Why s2-np2=1 has infinitely many solutions for all 'n'
Let's have a look at the square root of 13, governed by the factor 1298
If we take the set of series apart we find 15 different series. The section indexed 0 to 14 inclusive, is called the 'primary section' of the set of series (as opposed to the secondary sections). Fractions of which the indices differ a multiple of 15 belong to the same sub-series.
If 'v' is negative, the fraction is below the root, otherwise above.
The conjecture holds if indices are extended into the negative realm, hence the ± sign.
The key question
Why are there infinitely many solutions of the diophantine equation s2-n*p2=1?
Or to put it another way, why is the value v = 1, and only the value v=1, an element of the set for every 'n'?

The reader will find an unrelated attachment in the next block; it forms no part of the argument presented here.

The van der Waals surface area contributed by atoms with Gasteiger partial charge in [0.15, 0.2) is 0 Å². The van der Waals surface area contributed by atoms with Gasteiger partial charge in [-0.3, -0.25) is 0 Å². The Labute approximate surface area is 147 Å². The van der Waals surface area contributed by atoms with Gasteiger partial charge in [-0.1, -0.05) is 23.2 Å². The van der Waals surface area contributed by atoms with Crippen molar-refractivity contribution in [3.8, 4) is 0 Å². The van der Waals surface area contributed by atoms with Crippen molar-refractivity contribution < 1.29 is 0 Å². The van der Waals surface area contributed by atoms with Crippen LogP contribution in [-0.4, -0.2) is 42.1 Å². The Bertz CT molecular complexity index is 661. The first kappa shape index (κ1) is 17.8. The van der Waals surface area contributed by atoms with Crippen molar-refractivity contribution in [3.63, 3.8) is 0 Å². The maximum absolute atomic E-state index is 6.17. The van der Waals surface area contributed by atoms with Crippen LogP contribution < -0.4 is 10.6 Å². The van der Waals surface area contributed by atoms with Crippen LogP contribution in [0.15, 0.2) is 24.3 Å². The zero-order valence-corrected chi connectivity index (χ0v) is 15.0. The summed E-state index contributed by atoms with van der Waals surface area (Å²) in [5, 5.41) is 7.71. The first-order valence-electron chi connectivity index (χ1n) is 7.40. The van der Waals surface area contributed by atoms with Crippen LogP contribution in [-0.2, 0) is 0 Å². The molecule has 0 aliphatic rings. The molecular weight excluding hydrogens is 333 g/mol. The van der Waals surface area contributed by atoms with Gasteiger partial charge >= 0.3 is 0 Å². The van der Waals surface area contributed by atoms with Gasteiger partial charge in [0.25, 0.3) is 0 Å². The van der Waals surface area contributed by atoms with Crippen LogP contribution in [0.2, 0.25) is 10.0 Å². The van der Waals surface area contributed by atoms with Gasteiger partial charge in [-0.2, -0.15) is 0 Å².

At the core of the set of series that make up the fractional approach of any natural number, is the same 'trivial ab-block':
According to conjecture 1, for every integer 'k' and every natural non-square 'n', the following holds for U0+kn:
(numerator)2-n(denominator)2=1, so here's the key answer:
The relationship between the two fractions of the sp-block.
For U1 ⇒ v=-n is a relationship that is also independent of 'n'. Can a relationship be established between U0+kn and U1+kn?
The above example of √13 may serve as a point in case. Let (U-26 - U-17) be an arbitrary choice of terms in the leftmost section, then (U-11 - U-2), (U4 - U13) and (U19 - U28) are the corresponding pairs in the subsequent sections. If you cross multiply and substract as in conjecture 2, you'll find the value for each pair is -43.
For the trivial sp-block, the value in question equals 1. Thus, assuming the truth of conjectures 1 and 2 the following relationships hold for any sp-block with fractions a/b and c/d:
⇒ (a2d2-2ad+1)/b2-nd2+n = 0
⇒ a2d2-2ad+1-nb2d2+nb2 = 0
⇒ d2(a2-nb2)-2ad+nb2+1 = 0
⇒ d2-2ad+a2 = 0
⇒ (d-a)2 = 0 from which: